Top Natwest director quits for US job

Banking shake-up: Tugwell negotiates pounds 1m-plus package as head of newly merged American operation
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John Tugwell, NatWest's pounds 1.4m a year highest-paid director, has resigned to join the company that is buying the British bank's New Jersey subsidiary.

He is negotiating a pounds 1m-plus a year package to be chairman and chief executive of Fleet National Bank of New York.

Mr Tugwell has been NatWest's best-paid executive for several years, and his three year rolling contract with Bancorp could have netted him a huge pay-off if he had left.

But staying on as chairman and chief executive of the newly-merged operation is expected to be a lucrative career move for a banker who narrowly lost to Derek Wanless three years ago in the race to become chief executive of the whole NatWest Group.

The Bancorp acquisition means that Fleet will double in size to become America's tenth largest bank. The pounds 2bn transaction is scheduled to be completed by May, and Mr Tugwell is understood to be negotiating a new contract.

According to NatWest sources yesterday, Mr Tugwell always said that he would stay with Bancorp when he left London to turn around what was then an ailing subsidiary at the start of the 1990s.

His success in pulling NatWest out of the mire in the US has brought him rewards that far exceeded the remuneration of directors who stayed behind in London in ostensibly more senior roles in the group. The apparent career setback brought Mr Tugwell a salary measured against his US rather than UK banking equivalents, and he has done far better than Mr Wanless in remuneration terms. In 1994, for instance, Mr Tugwell received a total of nearly pounds 2m - while Mr Wanless managed roughly a quarter of that.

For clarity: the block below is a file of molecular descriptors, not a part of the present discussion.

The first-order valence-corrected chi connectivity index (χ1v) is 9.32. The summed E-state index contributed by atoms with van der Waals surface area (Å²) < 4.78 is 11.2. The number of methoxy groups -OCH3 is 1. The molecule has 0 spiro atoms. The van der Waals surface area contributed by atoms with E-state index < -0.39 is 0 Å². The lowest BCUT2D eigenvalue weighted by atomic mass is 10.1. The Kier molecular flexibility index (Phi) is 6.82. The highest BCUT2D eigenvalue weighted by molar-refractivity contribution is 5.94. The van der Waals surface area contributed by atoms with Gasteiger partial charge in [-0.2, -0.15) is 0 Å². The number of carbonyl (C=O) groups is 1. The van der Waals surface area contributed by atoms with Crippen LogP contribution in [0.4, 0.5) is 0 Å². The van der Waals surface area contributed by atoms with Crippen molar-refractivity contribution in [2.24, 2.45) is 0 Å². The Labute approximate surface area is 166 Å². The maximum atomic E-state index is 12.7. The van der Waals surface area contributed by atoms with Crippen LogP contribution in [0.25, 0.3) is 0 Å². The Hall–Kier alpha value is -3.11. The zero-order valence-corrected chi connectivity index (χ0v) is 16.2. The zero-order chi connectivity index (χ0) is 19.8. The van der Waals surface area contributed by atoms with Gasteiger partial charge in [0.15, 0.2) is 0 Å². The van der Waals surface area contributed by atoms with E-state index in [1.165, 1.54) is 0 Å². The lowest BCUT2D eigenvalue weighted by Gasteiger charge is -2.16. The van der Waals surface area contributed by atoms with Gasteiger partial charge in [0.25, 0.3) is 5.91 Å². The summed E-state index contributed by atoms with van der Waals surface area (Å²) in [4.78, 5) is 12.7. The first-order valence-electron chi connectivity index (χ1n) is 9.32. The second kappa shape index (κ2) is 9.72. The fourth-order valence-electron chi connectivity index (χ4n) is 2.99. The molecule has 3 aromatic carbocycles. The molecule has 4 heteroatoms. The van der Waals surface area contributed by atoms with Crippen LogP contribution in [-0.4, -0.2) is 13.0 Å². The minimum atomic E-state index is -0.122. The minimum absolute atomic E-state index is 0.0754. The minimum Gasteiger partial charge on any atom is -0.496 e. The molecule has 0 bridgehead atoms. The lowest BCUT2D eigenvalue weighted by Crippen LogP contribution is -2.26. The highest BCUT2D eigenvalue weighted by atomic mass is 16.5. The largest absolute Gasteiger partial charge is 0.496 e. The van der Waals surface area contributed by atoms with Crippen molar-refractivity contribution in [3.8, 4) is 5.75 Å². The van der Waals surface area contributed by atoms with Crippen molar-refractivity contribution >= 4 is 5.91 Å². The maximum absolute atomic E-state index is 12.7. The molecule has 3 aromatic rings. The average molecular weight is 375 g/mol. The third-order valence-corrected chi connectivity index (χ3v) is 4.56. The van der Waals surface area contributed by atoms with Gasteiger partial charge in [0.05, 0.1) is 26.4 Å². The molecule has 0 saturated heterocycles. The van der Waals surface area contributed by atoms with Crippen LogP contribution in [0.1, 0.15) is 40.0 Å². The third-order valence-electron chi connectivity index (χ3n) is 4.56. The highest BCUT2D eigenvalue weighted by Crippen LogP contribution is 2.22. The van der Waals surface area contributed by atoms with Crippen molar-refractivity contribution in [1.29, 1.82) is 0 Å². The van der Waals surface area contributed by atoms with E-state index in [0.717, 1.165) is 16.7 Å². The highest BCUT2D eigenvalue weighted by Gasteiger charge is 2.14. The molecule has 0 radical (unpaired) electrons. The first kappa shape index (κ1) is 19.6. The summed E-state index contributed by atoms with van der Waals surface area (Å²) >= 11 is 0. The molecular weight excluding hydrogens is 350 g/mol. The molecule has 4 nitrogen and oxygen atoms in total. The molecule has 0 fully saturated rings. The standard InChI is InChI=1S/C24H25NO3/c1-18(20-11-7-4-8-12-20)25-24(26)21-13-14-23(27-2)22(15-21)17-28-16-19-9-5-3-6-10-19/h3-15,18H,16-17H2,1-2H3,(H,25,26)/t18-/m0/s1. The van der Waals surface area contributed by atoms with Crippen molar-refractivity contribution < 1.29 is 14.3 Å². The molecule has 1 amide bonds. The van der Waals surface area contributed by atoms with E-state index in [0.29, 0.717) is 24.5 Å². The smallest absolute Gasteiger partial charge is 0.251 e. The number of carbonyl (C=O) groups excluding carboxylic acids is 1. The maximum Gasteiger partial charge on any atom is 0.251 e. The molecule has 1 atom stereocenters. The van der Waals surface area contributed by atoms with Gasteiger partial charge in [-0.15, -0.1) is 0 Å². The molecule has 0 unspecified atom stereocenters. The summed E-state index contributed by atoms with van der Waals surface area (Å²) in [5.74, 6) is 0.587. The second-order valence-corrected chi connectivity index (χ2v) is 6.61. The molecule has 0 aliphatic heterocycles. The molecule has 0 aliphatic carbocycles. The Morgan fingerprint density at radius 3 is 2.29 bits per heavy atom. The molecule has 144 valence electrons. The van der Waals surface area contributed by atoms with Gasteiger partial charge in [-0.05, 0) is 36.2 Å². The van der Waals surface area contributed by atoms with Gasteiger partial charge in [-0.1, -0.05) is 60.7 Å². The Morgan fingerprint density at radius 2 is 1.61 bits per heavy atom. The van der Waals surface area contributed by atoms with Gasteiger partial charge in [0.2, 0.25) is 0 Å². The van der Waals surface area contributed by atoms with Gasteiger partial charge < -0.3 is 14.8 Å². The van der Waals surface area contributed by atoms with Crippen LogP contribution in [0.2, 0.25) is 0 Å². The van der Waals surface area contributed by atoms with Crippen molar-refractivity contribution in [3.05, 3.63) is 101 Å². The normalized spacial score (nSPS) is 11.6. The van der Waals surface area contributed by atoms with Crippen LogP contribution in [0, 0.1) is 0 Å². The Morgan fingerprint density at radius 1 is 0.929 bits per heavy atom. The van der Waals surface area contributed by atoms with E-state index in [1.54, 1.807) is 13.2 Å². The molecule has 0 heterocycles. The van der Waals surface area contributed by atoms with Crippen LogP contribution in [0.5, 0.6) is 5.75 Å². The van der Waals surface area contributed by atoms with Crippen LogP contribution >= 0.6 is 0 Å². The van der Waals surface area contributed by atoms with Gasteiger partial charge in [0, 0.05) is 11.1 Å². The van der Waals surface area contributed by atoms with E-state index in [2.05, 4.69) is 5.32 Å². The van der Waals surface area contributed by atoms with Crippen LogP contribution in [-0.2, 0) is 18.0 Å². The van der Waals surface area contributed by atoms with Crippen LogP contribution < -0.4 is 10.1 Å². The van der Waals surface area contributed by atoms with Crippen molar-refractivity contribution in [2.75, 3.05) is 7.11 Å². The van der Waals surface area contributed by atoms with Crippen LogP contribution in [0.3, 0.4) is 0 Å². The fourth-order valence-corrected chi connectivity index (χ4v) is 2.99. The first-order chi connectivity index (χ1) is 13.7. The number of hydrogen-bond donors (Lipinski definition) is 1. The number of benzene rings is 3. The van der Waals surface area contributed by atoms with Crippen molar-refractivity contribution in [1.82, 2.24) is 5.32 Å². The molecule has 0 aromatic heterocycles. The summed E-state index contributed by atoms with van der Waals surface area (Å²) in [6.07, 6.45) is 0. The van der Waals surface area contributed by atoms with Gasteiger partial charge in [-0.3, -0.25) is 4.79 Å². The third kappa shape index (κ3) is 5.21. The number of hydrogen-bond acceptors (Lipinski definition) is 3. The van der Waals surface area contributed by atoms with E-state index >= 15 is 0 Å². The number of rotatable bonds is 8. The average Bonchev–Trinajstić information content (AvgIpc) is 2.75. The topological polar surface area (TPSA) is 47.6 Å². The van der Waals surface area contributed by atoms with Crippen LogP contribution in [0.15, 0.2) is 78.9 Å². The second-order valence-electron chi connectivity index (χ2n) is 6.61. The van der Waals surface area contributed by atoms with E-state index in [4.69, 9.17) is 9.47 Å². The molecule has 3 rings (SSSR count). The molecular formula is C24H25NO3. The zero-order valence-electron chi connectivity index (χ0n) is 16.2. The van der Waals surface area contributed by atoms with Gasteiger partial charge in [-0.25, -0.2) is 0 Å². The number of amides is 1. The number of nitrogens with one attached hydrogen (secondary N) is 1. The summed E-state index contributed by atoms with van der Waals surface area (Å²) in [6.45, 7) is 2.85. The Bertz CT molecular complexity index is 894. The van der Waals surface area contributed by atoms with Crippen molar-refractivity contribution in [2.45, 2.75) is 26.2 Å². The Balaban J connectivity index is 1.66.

NatWest began its ill-fated expansion into US retail banking in 1979, but by 1991 Bancorp had accumulated $1bn of losses on property loans. By 1992 Mr Tugwell had returned the bank to profit, and then added two acquisitions.

The merger mania which seized American retail banking last year following cross-state deregulation posed a dilemma for NatWest: to spend heavily and expand, or to sell up. The bank confirmed last September that it had chosen the latter course, not least because of soaring US bank stock prices, and analysts expected the price to be at least two times book value, or over $4bn.

American accounting rules however meant that the sale of an overseas owned operation forced a write-off of the goodwill, which brought the price down to $3.16bn.

This was still way ahead of the $1bn valuation put on Bancorp four years ago, and the City viewed this as testifying to Mr Tugwell's success in reversing its fortunes.

While Mr Tugwell, 54, prepares for a new career as a senior US banker, the NatWest board is pondering how best to spend the proceeds of the Bancorp sale, which will release pounds 1bn of capital. It is keen to expand in investment banking and fund management. In this context a whole series of potential candidates have been linked with NatWest - including Legal & General, Friends Provident, Mercury Asset Management and Schroders.

Natwest has consistently refused to comment on all such market speculation.

However, the bank is not ruling out a 100m share buy back scheme along the lines of a similar one undertaken by Barclays Bank last year.

Some analysts would prefer NatWest to follow this route, seeing UK banks as heavily over-capitalised - and with a relatively poor history of expansion into non-retail areas.